The politically outspoken, compassionate Earle has ridden a rollercoaster of career ups and downs: 7 marriages, heroin, incarceration, and eventual redemption through the multifarious styles of his music and anti-war, anti-death penalty activism.

Wednesday, January 18, 2012

DEPECHE MODE LIVE 1993 Think Piece

In the pre-digital Pleistocene, I made the above test strip in my darkroom, a maneuver we photographers did to guarantee a complex exposure would turn out as we'd planned. I imposed Dave Gahan onto the Anton Corbijn-designed special effects screens to simulate the stunning stagecraft of the performer fading in and out of his own image as seen during the Depeche Mode performance somewhere in America circa 1993. The resultant photo (with more of the singer and screens and better composition but otherwise the same) appeared in the magazine which had assigned me this gig to shoot.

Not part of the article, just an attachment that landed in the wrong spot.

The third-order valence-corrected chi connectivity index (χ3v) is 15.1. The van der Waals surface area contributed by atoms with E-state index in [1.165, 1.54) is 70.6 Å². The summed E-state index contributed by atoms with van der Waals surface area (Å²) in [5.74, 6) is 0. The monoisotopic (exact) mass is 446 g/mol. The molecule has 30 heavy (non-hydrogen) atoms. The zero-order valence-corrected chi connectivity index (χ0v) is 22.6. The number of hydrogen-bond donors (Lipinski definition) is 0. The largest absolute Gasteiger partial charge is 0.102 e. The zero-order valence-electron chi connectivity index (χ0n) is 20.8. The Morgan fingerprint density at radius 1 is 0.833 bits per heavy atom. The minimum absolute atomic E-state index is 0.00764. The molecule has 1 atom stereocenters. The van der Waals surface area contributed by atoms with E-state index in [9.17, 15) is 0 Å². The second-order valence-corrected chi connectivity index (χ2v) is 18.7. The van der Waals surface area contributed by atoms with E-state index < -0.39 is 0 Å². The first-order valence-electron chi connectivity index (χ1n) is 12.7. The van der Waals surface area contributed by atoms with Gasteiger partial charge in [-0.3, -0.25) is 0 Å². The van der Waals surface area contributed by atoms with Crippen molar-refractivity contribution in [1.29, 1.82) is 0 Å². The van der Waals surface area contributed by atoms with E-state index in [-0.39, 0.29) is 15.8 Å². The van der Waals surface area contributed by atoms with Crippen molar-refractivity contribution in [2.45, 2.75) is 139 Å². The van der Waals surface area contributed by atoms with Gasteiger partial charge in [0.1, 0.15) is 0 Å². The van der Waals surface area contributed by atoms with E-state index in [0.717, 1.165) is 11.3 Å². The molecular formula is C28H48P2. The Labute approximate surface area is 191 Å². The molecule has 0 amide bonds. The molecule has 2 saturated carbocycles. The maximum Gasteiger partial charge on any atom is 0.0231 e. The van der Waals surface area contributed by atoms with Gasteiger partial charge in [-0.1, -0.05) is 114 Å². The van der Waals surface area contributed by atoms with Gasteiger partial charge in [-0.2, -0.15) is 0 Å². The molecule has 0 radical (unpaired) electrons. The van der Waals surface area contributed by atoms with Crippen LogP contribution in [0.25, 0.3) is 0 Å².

But this is a think piece, and, based upon the contract shown below given to American media, you're going to have to do the mental heavy lifting yourself regarding the First Amendment of the Constitution of the United States. Click and enlarge.

Sunday, January 8, 2012

STRAY PHOTOS 1.9.12, rock and not

Crispian Mills (son of actress Hayley Mills) in his tres popular-in-the-90s BritBand Kula Shaker (which my better half Mr. Twister wants to equate with Tupac Shakur as separated at birth twins. He also thinks Ray Charles and Prince Charles were separated at birth. This household lives a whimsical existence sometimes.) Crispian and crew idolized George Harrison-style retro-psychedelia, and even provided apropos additional music in the same oeuvre for the re-release of "Wonderwall" (the original, arty 1960s film with Jane Birkin and The Fool scored by Harrison.)